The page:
Mechanical Bank Ramblings
It has been some time since the writer has more or less informally gotten up to date with the various individuals who are interested in mechanical banks. The writer receives numerous letters from both collectors and dealers having to do with mechanical banks, and these letters cover a broad area of questions and problems. Some of these are of definite general interest to all mechanical bank collectors and dealers. Therefore, it is well occasionally to digress from the usual classification article and pass along some information concerning mechanical banks in general.
One factor that seems to still concern both collectors and dealers are the reproductions of mechanical banks that have come on the market in recent years. Various forms of publicity on these reproductions has stimulated and increased general interest in mechanical banks and added prestige to the old original specimens.
One must always bear in mind that the reproduced banks are being sold as such, not as original specimens. They are easily recognized as reproductions and not intended to mislead anyone. The writer knows of numerous new collectors of mechanical banks who have started in the past few years and their interest is in the original old banks, not reproductions.
After all, any collector of mechanical banks wants original authentic banks in his collection and nothing else will do. Its the same with collectors of stamps, coins, Currier & Ives prints, paperweights, and so on.
The manufacturers of the reproduction banks, so far as the writer knows, have always sold them for what they arereproductions. They have not intended to misrepresent. The unfortunate thing about it is that occasionally the banks get into trade channels and sometimes are sold to the unsuspecting as original, old banks.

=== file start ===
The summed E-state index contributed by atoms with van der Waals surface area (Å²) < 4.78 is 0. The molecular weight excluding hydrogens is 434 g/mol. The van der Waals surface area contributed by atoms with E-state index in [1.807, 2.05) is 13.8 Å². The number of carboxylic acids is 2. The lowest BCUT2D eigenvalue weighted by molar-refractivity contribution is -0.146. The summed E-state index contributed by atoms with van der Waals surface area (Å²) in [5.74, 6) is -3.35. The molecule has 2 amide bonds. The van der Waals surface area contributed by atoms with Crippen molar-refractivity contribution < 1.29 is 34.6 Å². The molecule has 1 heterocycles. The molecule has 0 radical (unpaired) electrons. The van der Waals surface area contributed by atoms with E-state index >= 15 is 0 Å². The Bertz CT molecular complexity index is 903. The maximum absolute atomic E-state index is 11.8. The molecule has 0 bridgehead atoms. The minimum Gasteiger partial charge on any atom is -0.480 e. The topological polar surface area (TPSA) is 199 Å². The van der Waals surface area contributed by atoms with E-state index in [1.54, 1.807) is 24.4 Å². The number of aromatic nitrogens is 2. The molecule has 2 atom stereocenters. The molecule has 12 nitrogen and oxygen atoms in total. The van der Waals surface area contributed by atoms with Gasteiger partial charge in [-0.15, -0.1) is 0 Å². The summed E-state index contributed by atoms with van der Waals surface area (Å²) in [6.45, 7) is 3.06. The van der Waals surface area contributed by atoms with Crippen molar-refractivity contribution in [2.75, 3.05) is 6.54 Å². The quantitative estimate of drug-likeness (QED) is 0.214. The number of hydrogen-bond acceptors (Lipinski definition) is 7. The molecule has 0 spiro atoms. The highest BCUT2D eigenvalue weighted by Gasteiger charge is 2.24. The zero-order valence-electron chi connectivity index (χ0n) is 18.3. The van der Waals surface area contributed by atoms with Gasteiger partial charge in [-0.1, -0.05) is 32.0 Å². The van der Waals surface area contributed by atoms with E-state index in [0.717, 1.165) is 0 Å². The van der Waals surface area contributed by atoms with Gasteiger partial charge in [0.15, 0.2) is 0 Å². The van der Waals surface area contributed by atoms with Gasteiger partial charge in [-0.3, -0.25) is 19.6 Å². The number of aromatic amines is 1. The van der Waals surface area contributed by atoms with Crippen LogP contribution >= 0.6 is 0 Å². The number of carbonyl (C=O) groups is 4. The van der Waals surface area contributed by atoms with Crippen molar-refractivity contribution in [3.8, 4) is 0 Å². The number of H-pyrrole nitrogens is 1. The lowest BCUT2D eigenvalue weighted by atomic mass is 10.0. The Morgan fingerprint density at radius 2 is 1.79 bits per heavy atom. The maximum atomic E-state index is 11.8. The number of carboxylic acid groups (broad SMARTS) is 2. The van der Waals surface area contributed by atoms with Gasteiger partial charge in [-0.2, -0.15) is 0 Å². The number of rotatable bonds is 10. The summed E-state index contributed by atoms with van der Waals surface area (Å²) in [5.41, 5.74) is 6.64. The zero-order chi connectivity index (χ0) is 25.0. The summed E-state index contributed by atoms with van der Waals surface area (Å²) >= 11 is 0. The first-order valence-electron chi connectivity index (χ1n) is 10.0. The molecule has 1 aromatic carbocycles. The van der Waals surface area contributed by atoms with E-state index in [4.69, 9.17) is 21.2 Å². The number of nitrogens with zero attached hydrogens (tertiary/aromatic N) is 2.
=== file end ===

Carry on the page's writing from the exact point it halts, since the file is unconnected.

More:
It is to be admitted that various forms of misinformation now and then circulate around, and while this does no great harm, it certainly does no particular good and is misleading. For example, a recent article on mechanical banks was called to the attention of the writer by a number of people.
This article stated that a group of pictured mechanical banks were all recently made from the original molds found in an old foundry in New Jersey. This foundry, according to the article, years ago originally made the banks pictured. Well the majority of the mechanical banks pictured were originally made by the J. & E. Stevens Company of Cromwell, Conn. Two were originally made by Kyser & Rex of Philadelphia, Pa. Two others were originally manufactured by Shepard Hardware Co. of Buffalo, N.Y., and finally another was made by Hubley Manufacturing Company of Lancaster, Pa. And, as a matter of fact, the writer knows of only one foundry in New Jersey that was ever active in the production of mechanical banks at any time, and this foundry produced only one type of mechanical bank.